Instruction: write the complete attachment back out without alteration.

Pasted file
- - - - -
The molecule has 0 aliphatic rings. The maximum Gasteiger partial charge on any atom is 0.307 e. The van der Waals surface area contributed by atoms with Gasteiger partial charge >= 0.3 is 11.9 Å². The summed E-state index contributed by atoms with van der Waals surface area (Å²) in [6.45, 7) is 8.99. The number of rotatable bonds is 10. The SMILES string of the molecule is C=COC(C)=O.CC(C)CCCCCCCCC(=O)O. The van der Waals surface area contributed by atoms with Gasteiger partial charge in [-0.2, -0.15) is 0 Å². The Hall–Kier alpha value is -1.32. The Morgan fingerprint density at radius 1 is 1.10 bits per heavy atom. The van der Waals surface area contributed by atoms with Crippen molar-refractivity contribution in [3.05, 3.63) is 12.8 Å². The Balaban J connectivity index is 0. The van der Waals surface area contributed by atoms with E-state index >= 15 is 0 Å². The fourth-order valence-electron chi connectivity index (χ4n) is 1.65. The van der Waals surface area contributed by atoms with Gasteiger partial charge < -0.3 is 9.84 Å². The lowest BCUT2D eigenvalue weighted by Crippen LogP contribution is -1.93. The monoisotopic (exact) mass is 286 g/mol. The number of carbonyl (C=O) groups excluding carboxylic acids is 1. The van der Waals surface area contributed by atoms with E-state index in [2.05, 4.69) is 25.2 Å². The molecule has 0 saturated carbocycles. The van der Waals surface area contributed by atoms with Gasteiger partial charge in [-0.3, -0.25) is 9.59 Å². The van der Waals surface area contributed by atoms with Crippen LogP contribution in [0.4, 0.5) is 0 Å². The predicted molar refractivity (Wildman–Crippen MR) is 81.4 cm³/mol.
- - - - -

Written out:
The molecule has 0 aliphatic rings. The maximum Gasteiger partial charge on any atom is 0.307 e. The van der Waals surface area contributed by atoms with Gasteiger partial charge >= 0.3 is 11.9 Å². The summed E-state index contributed by atoms with van der Waals surface area (Å²) in [6.45, 7) is 8.99. The number of rotatable bonds is 10. The SMILES string of the molecule is C=COC(C)=O.CC(C)CCCCCCCCC(=O)O. The van der Waals surface area contributed by atoms with Gasteiger partial charge in [-0.2, -0.15) is 0 Å². The Hall–Kier alpha value is -1.32. The Morgan fingerprint density at radius 1 is 1.10 bits per heavy atom. The van der Waals surface area contributed by atoms with Crippen molar-refractivity contribution in [3.05, 3.63) is 12.8 Å². The Balaban J connectivity index is 0. The van der Waals surface area contributed by atoms with E-state index >= 15 is 0 Å². The fourth-order valence-electron chi connectivity index (χ4n) is 1.65. The van der Waals surface area contributed by atoms with Gasteiger partial charge < -0.3 is 9.84 Å². The lowest BCUT2D eigenvalue weighted by Crippen LogP contribution is -1.93. The monoisotopic (exact) mass is 286 g/mol. The number of carbonyl (C=O) groups excluding carboxylic acids is 1. The van der Waals surface area contributed by atoms with E-state index in [2.05, 4.69) is 25.2 Å². The molecule has 0 saturated carbocycles. The van der Waals surface area contributed by atoms with Gasteiger partial charge in [-0.3, -0.25) is 9.59 Å². The van der Waals surface area contributed by atoms with Crippen LogP contribution in [0.4, 0.5) is 0 Å². The predicted molar refractivity (Wildman–Crippen MR) is 81.4 cm³/mol.